Report by David Eadsforth.
Barbara Large welcomed everyone to the first talk of the new HWS season and said how pleased she was with the numbers of people who had turned up; and that we had a super night ahead. Barbara welcomed Joan McGavin, the Hampshire poet, and Santa Montefiore, the novelist.
Joan spoke about the Winchester Poetry Festival, which is to take place between the 12th and the 14th of September. Friday begins an exciting and varied programme that will feature Slam Dunk Hants, a student showcase, Hogwords, Hampshire poets now, and the main reading comprising Imtiaz Dharker, Matt Harvey, and Brian Patten.
Sunday will feature a city walking tour with sites of special interest, The Wilfred Owen International Poetry competition, and “Poets from Hampshire”, Edward Thomas. Also, “Things being Various”, Christopher Reid on the poets craft. There is a Commemorative Reading in Winchester College War Cloister, and the Main Reading will be Ros Barber and Jackie Kay. There are also a number of workshops and competitions. Saturday will feature Young Voices; Zena Edwards and friends, “The Singing of the Scythe”, the best of World Poetry, “So Too Have The Doves Gone”, the poetry of conflict, and “Telling Tales, Patience Agbabi. There will also be “New Voices”, Liz Berry, Olivia McCannon, and Jacqueline Saphra, and “Those Timeless Things”, the poetry of John Arlott. The main reading comprising David Constantine, Julia Copus, and Michael Longley.
Joan encouraged us all to try writing poetry, and offered a tip: if you are getting “poet’s block”, try writing some prose. If getting “writer’s block”, try writing some poetry!
David Eadsforth then introduced Santa Montefiore:
Santa was born in Winchester and grew up in Dummer, Hampshire. Due to her mother being Anglo-Argentinian, she was able to teach English in Argentina for a year before taking a degree in Spanish and Italian at Exeter University. She went back to work in Buenos Aires for some years before returning to Britain and marrying historian Simon Sebag-Montefiore. Her first novels were set in Argentina and Chile, but many other countries have now provided the settings for her books.
Santa started by wishing everyone good evening and saying how delighted she was to see so many people. She was not going to deliver a lecture about how to write, but would like to recount what had inspired her writing over the years. Santa said that locations and settings were very important in her books. She found the greatest inspiration from the places she had visited. Smells can be very evocative; Buenos Aires has wonderful scents from the flowers, and caramel from the sweet stalls – and diesel fumes from the buses. Santa has visited everywhere she has written about, apart from Polperro, which was the one bit of Cornwall she couldn’t make, but she was able to construct a satisfactory picture from the internet and other references in the end. (This was our secret, and we were not to let on…)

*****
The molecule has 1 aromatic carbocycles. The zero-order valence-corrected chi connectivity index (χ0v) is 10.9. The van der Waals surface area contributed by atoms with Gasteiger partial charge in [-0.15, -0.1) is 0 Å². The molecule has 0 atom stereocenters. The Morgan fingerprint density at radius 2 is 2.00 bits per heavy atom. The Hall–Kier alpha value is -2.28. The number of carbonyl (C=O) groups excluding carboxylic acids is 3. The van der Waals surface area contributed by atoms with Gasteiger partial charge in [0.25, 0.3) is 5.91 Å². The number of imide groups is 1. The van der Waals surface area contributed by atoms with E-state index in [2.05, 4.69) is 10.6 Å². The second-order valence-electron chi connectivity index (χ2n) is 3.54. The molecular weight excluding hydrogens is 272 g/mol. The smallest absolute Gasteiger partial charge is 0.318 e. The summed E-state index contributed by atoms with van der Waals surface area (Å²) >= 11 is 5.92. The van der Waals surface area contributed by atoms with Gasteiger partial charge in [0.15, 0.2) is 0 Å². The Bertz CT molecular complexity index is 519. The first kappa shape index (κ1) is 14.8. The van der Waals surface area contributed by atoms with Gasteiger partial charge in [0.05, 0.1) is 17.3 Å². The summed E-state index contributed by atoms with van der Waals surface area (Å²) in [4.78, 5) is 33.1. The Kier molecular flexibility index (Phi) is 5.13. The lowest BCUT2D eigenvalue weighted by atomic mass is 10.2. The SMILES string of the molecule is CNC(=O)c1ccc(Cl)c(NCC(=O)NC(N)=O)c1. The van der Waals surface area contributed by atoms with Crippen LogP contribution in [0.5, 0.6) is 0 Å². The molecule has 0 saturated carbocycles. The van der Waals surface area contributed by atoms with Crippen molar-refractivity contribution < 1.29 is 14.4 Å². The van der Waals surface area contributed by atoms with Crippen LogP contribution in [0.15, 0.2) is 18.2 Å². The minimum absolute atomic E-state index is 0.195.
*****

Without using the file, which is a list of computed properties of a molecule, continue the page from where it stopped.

Santa started writing at school, where she created stories for her schoolmates. These were romantic, but were not drawn from life as the only specimens to hand were spotty schoolboys; not a very suitable model. Later, however, she did manage to include one character from real life from her school, a schoolmaster who was Scottish but who affected an Italian accent. One day, he invited Santa and a couple of her friends to his home for afternoon tea (unlikely to be allowed these days…), and on a tour of the house threw open the bathroom door to reveal the bidet, where, he announced proudly, he liked to “boil his botty”. He did become a character in one of her books! Another teacher, who was a very large lady, actually wanted to become a character in one of her books. Santa obliged, and then worried about what the teacher’s reaction would be. The teacher loved her fictional character so much that Santa wondered if she had actually recognised which she was.